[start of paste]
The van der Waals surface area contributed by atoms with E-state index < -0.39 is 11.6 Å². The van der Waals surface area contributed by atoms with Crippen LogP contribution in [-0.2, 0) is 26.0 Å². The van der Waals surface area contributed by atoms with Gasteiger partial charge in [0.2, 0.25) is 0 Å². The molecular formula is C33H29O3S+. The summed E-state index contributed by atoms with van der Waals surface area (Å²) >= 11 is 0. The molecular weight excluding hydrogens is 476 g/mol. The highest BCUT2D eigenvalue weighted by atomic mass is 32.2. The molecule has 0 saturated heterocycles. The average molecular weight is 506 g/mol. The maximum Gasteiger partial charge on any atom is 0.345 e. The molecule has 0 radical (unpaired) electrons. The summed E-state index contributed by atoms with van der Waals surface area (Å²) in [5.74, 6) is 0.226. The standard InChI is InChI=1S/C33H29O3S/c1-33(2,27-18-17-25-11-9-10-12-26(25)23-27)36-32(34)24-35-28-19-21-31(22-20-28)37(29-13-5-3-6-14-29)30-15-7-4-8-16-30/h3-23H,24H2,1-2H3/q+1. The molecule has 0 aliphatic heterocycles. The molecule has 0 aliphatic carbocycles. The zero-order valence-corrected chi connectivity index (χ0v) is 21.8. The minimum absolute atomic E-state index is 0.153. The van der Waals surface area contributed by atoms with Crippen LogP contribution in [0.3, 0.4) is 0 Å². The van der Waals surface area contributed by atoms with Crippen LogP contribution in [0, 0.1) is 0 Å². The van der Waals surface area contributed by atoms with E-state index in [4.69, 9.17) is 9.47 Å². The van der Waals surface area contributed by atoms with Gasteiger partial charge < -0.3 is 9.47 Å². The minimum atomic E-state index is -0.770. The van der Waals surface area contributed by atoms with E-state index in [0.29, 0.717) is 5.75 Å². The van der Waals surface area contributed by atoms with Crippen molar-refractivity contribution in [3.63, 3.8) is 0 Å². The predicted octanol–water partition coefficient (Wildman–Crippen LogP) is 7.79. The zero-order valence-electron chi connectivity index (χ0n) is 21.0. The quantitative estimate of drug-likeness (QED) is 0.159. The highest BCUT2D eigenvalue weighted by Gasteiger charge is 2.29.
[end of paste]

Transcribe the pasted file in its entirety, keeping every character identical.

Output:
The van der Waals surface area contributed by atoms with E-state index < -0.39 is 11.6 Å². The van der Waals surface area contributed by atoms with Crippen LogP contribution in [-0.2, 0) is 26.0 Å². The van der Waals surface area contributed by atoms with Gasteiger partial charge in [0.2, 0.25) is 0 Å². The molecular formula is C33H29O3S+. The summed E-state index contributed by atoms with van der Waals surface area (Å²) >= 11 is 0. The molecular weight excluding hydrogens is 476 g/mol. The highest BCUT2D eigenvalue weighted by atomic mass is 32.2. The molecule has 0 saturated heterocycles. The average molecular weight is 506 g/mol. The maximum Gasteiger partial charge on any atom is 0.345 e. The molecule has 0 radical (unpaired) electrons. The summed E-state index contributed by atoms with van der Waals surface area (Å²) in [5.74, 6) is 0.226. The standard InChI is InChI=1S/C33H29O3S/c1-33(2,27-18-17-25-11-9-10-12-26(25)23-27)36-32(34)24-35-28-19-21-31(22-20-28)37(29-13-5-3-6-14-29)30-15-7-4-8-16-30/h3-23H,24H2,1-2H3/q+1. The molecule has 0 aliphatic heterocycles. The molecule has 0 aliphatic carbocycles. The zero-order valence-corrected chi connectivity index (χ0v) is 21.8. The minimum absolute atomic E-state index is 0.153. The van der Waals surface area contributed by atoms with Crippen LogP contribution in [0.3, 0.4) is 0 Å². The van der Waals surface area contributed by atoms with Crippen LogP contribution in [0, 0.1) is 0 Å². The van der Waals surface area contributed by atoms with E-state index in [4.69, 9.17) is 9.47 Å². The van der Waals surface area contributed by atoms with Gasteiger partial charge < -0.3 is 9.47 Å². The minimum atomic E-state index is -0.770. The van der Waals surface area contributed by atoms with E-state index in [0.29, 0.717) is 5.75 Å². The van der Waals surface area contributed by atoms with Crippen molar-refractivity contribution in [3.63, 3.8) is 0 Å². The predicted octanol–water partition coefficient (Wildman–Crippen LogP) is 7.79. The zero-order valence-electron chi connectivity index (χ0n) is 21.0. The quantitative estimate of drug-likeness (QED) is 0.159. The highest BCUT2D eigenvalue weighted by Gasteiger charge is 2.29.